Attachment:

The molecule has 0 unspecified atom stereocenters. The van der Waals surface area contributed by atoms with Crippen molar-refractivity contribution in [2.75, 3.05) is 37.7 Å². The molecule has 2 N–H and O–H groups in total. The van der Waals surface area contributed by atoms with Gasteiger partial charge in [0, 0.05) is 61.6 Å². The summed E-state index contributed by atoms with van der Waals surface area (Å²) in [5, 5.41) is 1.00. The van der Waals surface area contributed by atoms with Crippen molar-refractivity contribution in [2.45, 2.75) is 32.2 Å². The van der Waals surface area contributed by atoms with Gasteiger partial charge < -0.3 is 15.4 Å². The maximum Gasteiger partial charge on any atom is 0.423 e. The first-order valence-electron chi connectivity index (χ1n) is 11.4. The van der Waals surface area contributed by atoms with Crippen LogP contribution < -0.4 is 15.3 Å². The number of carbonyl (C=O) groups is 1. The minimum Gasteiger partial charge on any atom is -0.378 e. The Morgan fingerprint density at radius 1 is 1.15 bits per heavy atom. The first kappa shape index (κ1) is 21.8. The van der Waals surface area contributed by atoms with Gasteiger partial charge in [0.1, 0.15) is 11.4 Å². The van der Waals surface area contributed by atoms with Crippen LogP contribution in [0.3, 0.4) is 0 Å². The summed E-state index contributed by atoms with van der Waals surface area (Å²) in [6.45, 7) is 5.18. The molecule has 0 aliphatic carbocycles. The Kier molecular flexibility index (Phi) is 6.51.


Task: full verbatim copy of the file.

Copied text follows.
The molecule has 0 unspecified atom stereocenters. The van der Waals surface area contributed by atoms with Crippen molar-refractivity contribution in [2.75, 3.05) is 37.7 Å². The molecule has 2 N–H and O–H groups in total. The van der Waals surface area contributed by atoms with Gasteiger partial charge in [0, 0.05) is 61.6 Å². The summed E-state index contributed by atoms with van der Waals surface area (Å²) in [5, 5.41) is 1.00. The van der Waals surface area contributed by atoms with Crippen molar-refractivity contribution in [2.45, 2.75) is 32.2 Å². The van der Waals surface area contributed by atoms with Gasteiger partial charge < -0.3 is 15.4 Å². The maximum Gasteiger partial charge on any atom is 0.423 e. The first-order valence-electron chi connectivity index (χ1n) is 11.4. The van der Waals surface area contributed by atoms with Crippen LogP contribution < -0.4 is 15.3 Å². The number of carbonyl (C=O) groups is 1. The minimum Gasteiger partial charge on any atom is -0.378 e. The Morgan fingerprint density at radius 1 is 1.15 bits per heavy atom. The first kappa shape index (κ1) is 21.8. The van der Waals surface area contributed by atoms with Gasteiger partial charge in [0.1, 0.15) is 11.4 Å². The van der Waals surface area contributed by atoms with Crippen LogP contribution in [0.3, 0.4) is 0 Å². The summed E-state index contributed by atoms with van der Waals surface area (Å²) in [6.45, 7) is 5.18. The molecule has 0 aliphatic carbocycles. The Kier molecular flexibility index (Phi) is 6.51.